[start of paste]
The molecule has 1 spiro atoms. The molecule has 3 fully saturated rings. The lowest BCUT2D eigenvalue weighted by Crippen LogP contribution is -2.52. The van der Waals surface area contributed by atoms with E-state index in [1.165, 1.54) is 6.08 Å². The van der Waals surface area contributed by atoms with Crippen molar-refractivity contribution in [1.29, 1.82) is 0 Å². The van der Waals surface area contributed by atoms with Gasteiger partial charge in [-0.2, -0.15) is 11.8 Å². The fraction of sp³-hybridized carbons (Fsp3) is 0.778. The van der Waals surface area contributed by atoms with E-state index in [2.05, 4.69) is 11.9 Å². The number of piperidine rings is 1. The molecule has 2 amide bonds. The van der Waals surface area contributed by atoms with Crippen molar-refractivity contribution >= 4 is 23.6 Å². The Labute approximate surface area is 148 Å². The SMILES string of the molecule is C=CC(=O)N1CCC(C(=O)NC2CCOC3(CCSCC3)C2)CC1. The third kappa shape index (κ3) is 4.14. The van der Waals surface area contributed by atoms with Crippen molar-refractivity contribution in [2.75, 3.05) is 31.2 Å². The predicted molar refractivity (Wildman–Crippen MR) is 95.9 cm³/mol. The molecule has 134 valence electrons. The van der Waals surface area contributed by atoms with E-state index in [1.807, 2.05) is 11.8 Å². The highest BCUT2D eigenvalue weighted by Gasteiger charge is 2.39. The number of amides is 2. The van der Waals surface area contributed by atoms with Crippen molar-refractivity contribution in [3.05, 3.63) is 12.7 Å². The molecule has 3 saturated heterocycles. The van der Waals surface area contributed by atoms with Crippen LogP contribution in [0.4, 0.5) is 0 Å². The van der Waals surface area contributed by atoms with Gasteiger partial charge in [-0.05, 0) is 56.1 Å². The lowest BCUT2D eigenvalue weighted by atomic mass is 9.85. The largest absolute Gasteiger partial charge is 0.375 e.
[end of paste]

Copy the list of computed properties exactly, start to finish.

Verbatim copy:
The molecule has 1 spiro atoms. The molecule has 3 fully saturated rings. The lowest BCUT2D eigenvalue weighted by Crippen LogP contribution is -2.52. The van der Waals surface area contributed by atoms with E-state index in [1.165, 1.54) is 6.08 Å². The van der Waals surface area contributed by atoms with Crippen molar-refractivity contribution in [1.29, 1.82) is 0 Å². The van der Waals surface area contributed by atoms with Gasteiger partial charge in [-0.2, -0.15) is 11.8 Å². The fraction of sp³-hybridized carbons (Fsp3) is 0.778. The van der Waals surface area contributed by atoms with E-state index in [2.05, 4.69) is 11.9 Å². The number of piperidine rings is 1. The molecule has 2 amide bonds. The van der Waals surface area contributed by atoms with Crippen molar-refractivity contribution >= 4 is 23.6 Å². The Labute approximate surface area is 148 Å². The SMILES string of the molecule is C=CC(=O)N1CCC(C(=O)NC2CCOC3(CCSCC3)C2)CC1. The third kappa shape index (κ3) is 4.14. The van der Waals surface area contributed by atoms with Crippen molar-refractivity contribution in [2.75, 3.05) is 31.2 Å². The predicted molar refractivity (Wildman–Crippen MR) is 95.9 cm³/mol. The molecule has 134 valence electrons. The van der Waals surface area contributed by atoms with E-state index in [1.807, 2.05) is 11.8 Å². The highest BCUT2D eigenvalue weighted by Gasteiger charge is 2.39. The number of amides is 2. The van der Waals surface area contributed by atoms with Crippen molar-refractivity contribution in [3.05, 3.63) is 12.7 Å². The molecule has 3 saturated heterocycles. The van der Waals surface area contributed by atoms with Crippen LogP contribution in [0.4, 0.5) is 0 Å². The van der Waals surface area contributed by atoms with Gasteiger partial charge in [-0.05, 0) is 56.1 Å². The lowest BCUT2D eigenvalue weighted by atomic mass is 9.85. The largest absolute Gasteiger partial charge is 0.375 e.